A wind turbine against a blue sky

The Ararat Windfarm is the first of its kind in Victoria, Australia, and it was quickly accredited as a Green Power Generator under the National Green Power Accreditation Program. The project supports the local economy while protecting natural resources and creating clean green electricity. HeidelbergCement subsidiary Hanson Australia worked in conjunction with Downer Australia to create the windfarm for project-developer RES.

The original windfarm project-plans called for approximately 25,000 m3 of concrete, with 75 turbines each 135 m high and requiring approximately 350 m3. Concrete was used not only in the construction of the turbines for the windfarm, but also in the surrounding and supporting structures; these included slabs for the back-up generator; bund walls, fire walls, and auxiliary walls; as well as plinths and slabs for the main transformer. To ensure a dedicated supply of concrete to the windfarm site, while still maintaining standard production in the area, one of the Hanson mobile concrete batching plants was relocated from Western Australia to Ararat.

The concrete mixes used on the windfarm project were specially designed by the Hanson technical department to meet both the project technical requirements and also the needs of the concrete placers, and project engineers. One method used to ensure mixes used were fit for task was a “hot box trial” conducted prior to project commencement. Differing ratios of additives and water were trialled in the test mixes with the technical team then monitoring core temperature and temperature rise over 28 days.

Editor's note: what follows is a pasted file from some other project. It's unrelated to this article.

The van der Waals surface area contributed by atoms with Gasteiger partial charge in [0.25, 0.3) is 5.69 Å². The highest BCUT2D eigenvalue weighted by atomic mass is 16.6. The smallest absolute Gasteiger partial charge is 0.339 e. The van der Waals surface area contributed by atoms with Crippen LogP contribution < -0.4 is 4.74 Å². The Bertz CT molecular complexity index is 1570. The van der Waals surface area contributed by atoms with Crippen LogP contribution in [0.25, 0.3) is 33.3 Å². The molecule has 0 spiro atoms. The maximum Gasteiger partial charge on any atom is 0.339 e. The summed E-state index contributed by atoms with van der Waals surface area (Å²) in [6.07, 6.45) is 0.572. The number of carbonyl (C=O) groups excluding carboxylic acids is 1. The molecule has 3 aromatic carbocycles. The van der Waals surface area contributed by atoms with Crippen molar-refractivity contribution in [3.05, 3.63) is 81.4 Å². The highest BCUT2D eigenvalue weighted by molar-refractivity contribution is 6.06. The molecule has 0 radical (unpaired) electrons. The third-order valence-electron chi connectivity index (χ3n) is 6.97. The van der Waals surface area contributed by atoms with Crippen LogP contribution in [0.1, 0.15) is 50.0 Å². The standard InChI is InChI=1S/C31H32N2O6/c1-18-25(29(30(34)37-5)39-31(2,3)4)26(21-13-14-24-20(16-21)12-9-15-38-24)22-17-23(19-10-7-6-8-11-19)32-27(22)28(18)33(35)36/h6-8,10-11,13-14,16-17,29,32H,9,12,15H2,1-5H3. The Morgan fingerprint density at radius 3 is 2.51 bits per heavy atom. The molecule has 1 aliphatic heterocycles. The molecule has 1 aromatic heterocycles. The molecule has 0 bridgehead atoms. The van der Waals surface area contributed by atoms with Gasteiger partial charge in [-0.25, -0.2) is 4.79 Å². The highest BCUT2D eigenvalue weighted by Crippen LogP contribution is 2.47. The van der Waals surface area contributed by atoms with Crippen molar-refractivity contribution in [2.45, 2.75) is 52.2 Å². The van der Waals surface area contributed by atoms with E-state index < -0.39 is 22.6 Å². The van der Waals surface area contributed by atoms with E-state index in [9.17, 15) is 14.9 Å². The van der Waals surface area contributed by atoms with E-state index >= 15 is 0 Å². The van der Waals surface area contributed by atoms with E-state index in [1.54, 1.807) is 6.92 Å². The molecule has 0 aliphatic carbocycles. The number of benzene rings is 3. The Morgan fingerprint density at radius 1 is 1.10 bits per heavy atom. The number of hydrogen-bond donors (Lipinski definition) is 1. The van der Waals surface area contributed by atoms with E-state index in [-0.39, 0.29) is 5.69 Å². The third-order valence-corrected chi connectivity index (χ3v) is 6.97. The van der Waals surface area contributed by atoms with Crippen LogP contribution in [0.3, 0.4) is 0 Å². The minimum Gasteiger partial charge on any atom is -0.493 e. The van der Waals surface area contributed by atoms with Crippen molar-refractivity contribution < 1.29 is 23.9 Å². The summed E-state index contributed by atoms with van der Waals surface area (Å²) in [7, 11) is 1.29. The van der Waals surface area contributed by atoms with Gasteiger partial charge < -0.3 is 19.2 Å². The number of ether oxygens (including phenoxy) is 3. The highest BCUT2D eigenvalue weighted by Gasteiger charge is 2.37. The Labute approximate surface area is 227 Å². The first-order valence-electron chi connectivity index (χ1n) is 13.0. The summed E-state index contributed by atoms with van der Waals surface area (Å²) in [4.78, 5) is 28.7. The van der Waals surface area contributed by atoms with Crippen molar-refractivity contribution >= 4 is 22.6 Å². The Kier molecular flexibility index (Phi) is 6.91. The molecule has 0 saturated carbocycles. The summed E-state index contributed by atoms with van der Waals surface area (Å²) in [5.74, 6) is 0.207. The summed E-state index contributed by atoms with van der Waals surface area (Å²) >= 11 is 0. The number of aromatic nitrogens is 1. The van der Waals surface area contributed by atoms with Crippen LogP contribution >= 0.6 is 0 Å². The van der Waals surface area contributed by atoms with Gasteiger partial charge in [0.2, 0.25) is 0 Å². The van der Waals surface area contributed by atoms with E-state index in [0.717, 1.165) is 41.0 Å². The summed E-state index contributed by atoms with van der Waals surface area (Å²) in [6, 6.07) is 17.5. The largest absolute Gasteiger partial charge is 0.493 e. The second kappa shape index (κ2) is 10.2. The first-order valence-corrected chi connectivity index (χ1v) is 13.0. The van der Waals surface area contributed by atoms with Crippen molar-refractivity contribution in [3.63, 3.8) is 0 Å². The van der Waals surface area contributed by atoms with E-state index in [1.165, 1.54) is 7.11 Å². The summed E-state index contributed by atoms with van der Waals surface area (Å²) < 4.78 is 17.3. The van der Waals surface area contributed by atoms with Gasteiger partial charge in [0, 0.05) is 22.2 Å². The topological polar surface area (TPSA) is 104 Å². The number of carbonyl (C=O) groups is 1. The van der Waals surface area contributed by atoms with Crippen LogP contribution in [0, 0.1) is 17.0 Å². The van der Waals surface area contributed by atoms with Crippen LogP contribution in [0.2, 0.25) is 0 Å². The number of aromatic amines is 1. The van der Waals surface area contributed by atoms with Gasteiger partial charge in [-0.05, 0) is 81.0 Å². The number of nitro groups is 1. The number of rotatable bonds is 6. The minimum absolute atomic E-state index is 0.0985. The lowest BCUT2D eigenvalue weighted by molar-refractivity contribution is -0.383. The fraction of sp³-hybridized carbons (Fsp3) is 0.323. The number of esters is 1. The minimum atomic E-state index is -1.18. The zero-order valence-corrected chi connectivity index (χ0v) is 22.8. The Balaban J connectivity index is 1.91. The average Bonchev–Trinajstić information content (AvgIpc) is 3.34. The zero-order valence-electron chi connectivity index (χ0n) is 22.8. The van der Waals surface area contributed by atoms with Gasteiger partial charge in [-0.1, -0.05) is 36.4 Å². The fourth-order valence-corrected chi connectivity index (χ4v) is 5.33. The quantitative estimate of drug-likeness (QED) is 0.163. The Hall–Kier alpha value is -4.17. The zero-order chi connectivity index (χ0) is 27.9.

Another challenge in providing concrete supply to the windfarm was the availability of raw materials. Cement and aggregates had to be stockpiled at the mobile plant to ensure continuous supply of concrete at a minimum pouring rate of 50 m3 per hour. The site was required to hold 125% capacity of the required materials for the projected day’s usage. This proved to be quite a logistical challenge as the plant’s aggregate source was two hours away in Heywood and the cement source at least three hours away in Port Melbourne. Careful planning and open communication from the project team meant that raw materials arrived in time to start each pour. 

After months of hard work, in February 2017, the final of 75 turbines at the Windfarm was erected and the operation was off and running, generating enough green electricity to power 120,000 homes.

Further information

Project Data

  • Partners Group / OPTrust


  • Downer Australia


  • 2017


A wind turbine against a blue sky

Ararat Windfarm, Australia. Heidelberg Materials' subsidiary Hanson Australia worked in conjunction with Downer Australia to create the windfarm for project-developer RES.